#CaseoftheWeekCase Law

Episode 113: Want to Know Why Metadata Matters in eDiscovery? Listen up.

In Episode 113, our CEO, Kelly Twigger discusses the importance of planning for metadata for each source of ESI and how not getting metadata can impact a party’s ability to review and analyze produced information.


Welcome to this week’s episode of our Case of the Week series brought to you by eDiscovery Assistant in partnership with ACEDS. eDiscovery Assistant is a SaaS based platform and knowledge center that helps lawyers and legal professionals leverage the power of ESI as evidence. It is the only legal research database devoted exclusively to eDiscovery case law.

My name is Kelly Twigger. I am the CEO and founder at eDiscovery Assistant, as well as the principal at ESI Attorneys. Each week, I choose a recent decision in eDiscovery case law from our eDiscovery Assistant database and talk to you about the practical implications, what it means for you, your practice, your clients, and how to do discovery of ESI better.

The bulk of our learning in eDiscovery comes from case law. Unlike any other substantive area in the law, the constantly evolving landscape of technology means that the trial courts at both the federal and state levels are regularly issuing new opinions on parties’ obligations around ESI. Our goal here today is to look at the recent decision that we’re talking about, and to really delve into how you can leverage what you’re learning from that decision every day for your clients.

Before we dive in, if you haven’t yet had a chance to grab our 2022 Case Law Report, download a copy of that for your perusal. Each of the decisions in eDiscovery Assistant is a public link, meaning that you can link to those decisions in your writing. You can also review the full text of the decision without having a subscription to log in.

Doug Austin of eDiscovery today, is one of our partners. Here is a link to Doug’s post regarding the decision we cover in this blog.


This week’s decision comes to us from the Hoehl Family Found. v. Roberts. This decision is from United States District Judge Geoffrey Crawford in the District of Vermont from April 13, 2023, just a couple of months ago. Judge Crawford has 16 decisions in our database, including one other decision on this same matter.

As always, we tag each of the decisions in our eDiscovery Assistant database with our proprietary issue structure. The issues tagged on this decision include privilege log, failure to produce, proportionality, cost recovery, redaction, waiver, claw back, metadata, form of production, manner of production, native format, and in camera review. A number of issues going on in this case. We’re going to focus in specifically on the ESI related issues to metadata and the language of the agreements between the parties.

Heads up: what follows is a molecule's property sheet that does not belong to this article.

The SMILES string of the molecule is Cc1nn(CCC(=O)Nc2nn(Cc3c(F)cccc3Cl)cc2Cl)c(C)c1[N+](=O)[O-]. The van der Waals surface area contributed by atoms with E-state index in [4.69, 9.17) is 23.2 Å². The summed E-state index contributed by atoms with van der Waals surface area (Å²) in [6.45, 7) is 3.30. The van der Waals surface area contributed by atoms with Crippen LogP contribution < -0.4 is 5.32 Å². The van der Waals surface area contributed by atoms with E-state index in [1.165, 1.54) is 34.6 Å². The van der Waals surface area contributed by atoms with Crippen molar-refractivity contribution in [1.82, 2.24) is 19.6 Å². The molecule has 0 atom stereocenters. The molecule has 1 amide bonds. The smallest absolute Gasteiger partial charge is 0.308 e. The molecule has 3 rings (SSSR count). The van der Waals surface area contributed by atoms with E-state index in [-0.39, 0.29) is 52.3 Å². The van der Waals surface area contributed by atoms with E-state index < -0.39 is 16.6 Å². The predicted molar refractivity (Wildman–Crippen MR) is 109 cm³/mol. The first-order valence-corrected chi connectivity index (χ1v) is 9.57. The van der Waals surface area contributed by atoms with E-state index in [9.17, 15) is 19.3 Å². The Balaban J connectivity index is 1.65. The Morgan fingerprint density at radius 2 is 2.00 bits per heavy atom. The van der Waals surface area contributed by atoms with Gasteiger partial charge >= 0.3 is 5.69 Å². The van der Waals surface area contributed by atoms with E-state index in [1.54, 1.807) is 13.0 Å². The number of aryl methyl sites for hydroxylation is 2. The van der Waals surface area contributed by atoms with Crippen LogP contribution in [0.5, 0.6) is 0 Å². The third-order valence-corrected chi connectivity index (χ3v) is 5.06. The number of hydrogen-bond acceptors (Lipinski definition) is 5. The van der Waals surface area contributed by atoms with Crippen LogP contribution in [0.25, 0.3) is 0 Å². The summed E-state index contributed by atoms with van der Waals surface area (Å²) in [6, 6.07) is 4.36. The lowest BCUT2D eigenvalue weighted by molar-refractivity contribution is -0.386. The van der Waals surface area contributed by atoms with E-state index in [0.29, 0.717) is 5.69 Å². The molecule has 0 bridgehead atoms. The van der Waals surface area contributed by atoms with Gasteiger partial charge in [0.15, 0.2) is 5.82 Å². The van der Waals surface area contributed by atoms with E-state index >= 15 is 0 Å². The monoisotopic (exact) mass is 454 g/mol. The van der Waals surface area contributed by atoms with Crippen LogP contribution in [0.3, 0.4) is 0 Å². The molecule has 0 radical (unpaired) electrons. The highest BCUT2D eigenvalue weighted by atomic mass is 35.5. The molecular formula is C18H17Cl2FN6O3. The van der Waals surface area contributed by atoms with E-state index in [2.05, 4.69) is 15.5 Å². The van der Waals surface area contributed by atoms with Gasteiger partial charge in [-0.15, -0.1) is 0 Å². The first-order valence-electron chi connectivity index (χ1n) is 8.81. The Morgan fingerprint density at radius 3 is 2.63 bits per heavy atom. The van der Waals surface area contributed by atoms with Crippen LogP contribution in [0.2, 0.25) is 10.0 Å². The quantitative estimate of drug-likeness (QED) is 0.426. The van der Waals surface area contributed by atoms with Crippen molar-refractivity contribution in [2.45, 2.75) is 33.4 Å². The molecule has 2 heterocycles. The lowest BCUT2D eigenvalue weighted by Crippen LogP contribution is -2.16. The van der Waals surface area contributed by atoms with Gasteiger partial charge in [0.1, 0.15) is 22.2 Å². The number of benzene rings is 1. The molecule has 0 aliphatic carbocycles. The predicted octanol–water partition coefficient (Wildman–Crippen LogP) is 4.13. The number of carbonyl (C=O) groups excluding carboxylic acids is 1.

The underlying dispute here involves a challenge over specific investments made by the defendants on behalf of the Foundation. We are currently before the court on two separate motions to compel.

The first was raised in January 2023, in which the Foundation seeks to compel the defendants to produce documents that the Foundation asserts were improperly claimed as privilege. The second motion was filed in February of 2023, which includes four separate issues, two of which involve form and manner of production of ESI that we’re going to cover in detail. In those two issues, on the first, the Foundation contends that the defendants have improperly produced documents without original metadata and in a manner other than the way the defendants kept the documents in the usual course of business. Secondly, the Foundation asks the court to compel defendants to produce attachments that are missing from a number of documents, and to produce a smaller number of documents that are not readable due to technical problems.

Let’s talk a little bit about the agreements between the parties. The parties did enter into an ESI protocol that was signed off on by the court here. That protocol included language that, “for any production made in non-native format, the producing party shall preserve the integrity of the underlying ESI, including original formatting, file structure, i.e., files attached to email, and metadata.”